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    Default Re: Strange Holes in Mortar

    I disagree with the string (line) theory and go more for the quantum mechanics theory that, because they were at one side of that one door, that if they were anything to do with brick alignment then that brick alignment was simply to go from one side of the door to the other side of the door, in which case the mason may have stuck something (use your 16d nail if it makes you feel good ) and instead of string used the old standby mechanics choice of their mason's level - they placed their level on whatever they used for an alignment rest peg (your 16d nail would work for this), held the level level across the door to the brick on the other side of the door so they could align the brick courses across the doorway area.

    That's my story and it is subject to change when further evidence is submitted.

    Quote Originally Posted by Michael Chambers View Post
    ... they were concentrated in just this one small area at one end of the house next to a side entry doorway.


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    Default Re: Strange Holes in Mortar

    Last edited by Raymond Wand; 01-21-2014 at 07:42 PM.

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    Default Re: Strange Holes in Mortar

    Quote Originally Posted by Michael Chambers View Post
    I'm looking for ideas as to what may have caused these strange holes in the mortar of this 45 yr. old brick over frame ranch home, and why they might be there. My one photo caught most of them as they were concentrated in just this one small area at one end of the house next to a side entry doorway. As you can see, they're all about 1/4 in. in diameter, and positioned in about the same place in the mortar joints.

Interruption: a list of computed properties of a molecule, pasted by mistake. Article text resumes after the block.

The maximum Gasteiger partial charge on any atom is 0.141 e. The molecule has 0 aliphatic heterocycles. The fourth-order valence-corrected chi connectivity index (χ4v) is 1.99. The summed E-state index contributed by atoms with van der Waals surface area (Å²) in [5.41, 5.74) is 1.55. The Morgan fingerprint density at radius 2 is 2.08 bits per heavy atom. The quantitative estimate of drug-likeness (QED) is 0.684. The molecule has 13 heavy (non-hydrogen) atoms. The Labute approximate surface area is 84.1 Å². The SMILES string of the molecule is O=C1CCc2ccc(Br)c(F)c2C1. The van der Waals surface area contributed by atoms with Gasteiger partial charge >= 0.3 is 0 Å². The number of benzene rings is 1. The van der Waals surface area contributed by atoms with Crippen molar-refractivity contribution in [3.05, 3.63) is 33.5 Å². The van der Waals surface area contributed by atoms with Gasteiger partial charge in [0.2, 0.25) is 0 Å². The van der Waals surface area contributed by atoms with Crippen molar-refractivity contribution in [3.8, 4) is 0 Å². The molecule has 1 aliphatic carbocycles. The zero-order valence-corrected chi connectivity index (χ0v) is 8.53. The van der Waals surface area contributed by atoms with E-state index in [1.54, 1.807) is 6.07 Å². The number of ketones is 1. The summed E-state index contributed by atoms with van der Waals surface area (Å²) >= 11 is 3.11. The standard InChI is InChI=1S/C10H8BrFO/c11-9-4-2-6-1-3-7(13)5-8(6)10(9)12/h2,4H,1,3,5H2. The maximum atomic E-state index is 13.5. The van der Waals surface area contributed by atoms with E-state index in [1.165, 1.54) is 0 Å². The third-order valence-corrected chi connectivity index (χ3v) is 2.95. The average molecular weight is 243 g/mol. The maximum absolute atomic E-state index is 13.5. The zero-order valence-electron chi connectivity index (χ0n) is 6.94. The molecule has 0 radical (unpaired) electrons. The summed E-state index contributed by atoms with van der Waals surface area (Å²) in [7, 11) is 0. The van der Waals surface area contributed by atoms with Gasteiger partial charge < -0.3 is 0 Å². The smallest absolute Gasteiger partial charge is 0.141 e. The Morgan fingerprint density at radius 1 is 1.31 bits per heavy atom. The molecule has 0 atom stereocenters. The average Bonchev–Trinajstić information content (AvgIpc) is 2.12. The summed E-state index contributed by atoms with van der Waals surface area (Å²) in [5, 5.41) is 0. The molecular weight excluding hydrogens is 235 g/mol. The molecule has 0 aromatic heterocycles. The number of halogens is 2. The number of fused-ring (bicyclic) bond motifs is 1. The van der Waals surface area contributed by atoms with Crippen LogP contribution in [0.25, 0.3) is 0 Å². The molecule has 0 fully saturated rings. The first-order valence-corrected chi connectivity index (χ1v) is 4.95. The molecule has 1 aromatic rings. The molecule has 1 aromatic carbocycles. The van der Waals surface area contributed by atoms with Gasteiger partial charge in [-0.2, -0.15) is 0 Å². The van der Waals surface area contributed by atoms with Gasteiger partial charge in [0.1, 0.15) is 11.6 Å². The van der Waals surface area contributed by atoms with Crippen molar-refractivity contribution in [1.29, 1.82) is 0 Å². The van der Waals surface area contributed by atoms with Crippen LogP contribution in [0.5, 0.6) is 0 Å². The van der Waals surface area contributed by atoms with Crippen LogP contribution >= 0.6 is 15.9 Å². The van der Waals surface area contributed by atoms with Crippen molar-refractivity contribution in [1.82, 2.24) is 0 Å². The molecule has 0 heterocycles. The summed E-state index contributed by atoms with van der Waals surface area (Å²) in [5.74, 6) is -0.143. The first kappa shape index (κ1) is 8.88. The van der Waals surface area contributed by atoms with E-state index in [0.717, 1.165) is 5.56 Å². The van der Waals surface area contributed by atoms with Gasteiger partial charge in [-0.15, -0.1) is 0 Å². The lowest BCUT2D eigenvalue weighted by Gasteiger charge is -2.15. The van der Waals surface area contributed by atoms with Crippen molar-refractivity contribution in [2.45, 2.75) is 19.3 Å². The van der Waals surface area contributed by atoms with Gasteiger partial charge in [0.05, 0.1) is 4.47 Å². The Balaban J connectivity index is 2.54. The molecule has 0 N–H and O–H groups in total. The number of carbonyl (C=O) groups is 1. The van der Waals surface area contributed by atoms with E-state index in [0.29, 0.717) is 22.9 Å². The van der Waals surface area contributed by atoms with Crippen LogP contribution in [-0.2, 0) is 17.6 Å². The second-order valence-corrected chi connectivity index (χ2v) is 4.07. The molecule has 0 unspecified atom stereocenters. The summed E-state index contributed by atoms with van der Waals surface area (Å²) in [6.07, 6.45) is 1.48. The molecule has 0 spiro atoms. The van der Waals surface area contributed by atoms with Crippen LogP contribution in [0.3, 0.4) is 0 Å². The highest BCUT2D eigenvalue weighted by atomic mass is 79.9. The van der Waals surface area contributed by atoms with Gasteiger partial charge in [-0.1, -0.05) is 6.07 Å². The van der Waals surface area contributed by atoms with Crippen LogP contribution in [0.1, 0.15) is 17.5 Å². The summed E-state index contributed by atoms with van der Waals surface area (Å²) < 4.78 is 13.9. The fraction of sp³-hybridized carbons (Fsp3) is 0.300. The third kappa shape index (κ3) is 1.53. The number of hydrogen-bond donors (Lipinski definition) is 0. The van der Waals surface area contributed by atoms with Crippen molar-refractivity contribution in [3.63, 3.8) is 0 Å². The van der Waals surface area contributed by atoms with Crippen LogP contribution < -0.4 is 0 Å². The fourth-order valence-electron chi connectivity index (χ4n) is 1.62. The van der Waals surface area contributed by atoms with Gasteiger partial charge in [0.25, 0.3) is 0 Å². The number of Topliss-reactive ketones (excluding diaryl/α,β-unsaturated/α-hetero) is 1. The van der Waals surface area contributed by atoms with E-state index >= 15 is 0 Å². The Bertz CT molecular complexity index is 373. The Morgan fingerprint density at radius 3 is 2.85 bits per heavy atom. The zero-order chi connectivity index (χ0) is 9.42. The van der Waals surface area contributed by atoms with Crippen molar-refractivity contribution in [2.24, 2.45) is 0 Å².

Also, as you can see in the other photo, most of them appeared to contain what looked like the remnants of an old nest from what I would guess to be a smaller species of solitary wasp. The mortar was in fairly good condition, so I'd find it unlikely that the insects made the holes. But if they did, I certainly don't think I'd want to mess with these wasps.

    (The 3rd photo is the same as the 1st one, but is oriented correctly. I couldn't figure out how to delete the 1st photo.) Thanks a lot!
    I have never seen this type of weeping system.
    Normally introduced into circular weep hole are a nylon aeration plug or a fabric that collect moisture in the wall assembly to disperse it into the exterior atmosphere.
    I have laid brick on many styles of homes and worked masonry but only in a residential setting. I laid out weep holes but only on the starter ledge.
    Sorry I can not be of more help.

    NOT In retrospect, any pathway should not have a downward slope. I recommend a mason or masonry company be brought into the site for evaluation.
    If worse came to worse, the cost should be relatively small to fill the voids. A mansons bag, a fitting for the size and shape of the hole a grout mix shaded to the masonry would quickly fill those holes.

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    Default Re: Strange Holes in Mortar

    Nice illustration Ray. happy new year to you.
    Looks like Ontario are doing a great job in defining the industry.



    Look the image on the right,

    Those look like circular opening for the hole fabric only no fabric.
    The home owner may have asked the builder to install them and asked to leave them open while the home was being erected.
    I worked masonry for years. I never have seen fabric circular weeps but them again, I have lots to learn and see something new almost every home inspection.
    Only the best regards as always friend.


    weep hole inserts.JPGweep hole inserts cercular .JPG

    Robert Young's Montreal Home Inspection Services Inc.
    Call (514) 489-1887 or (514) 441-3732
    Our Motto; Putting information where you need it most, "In your hands.”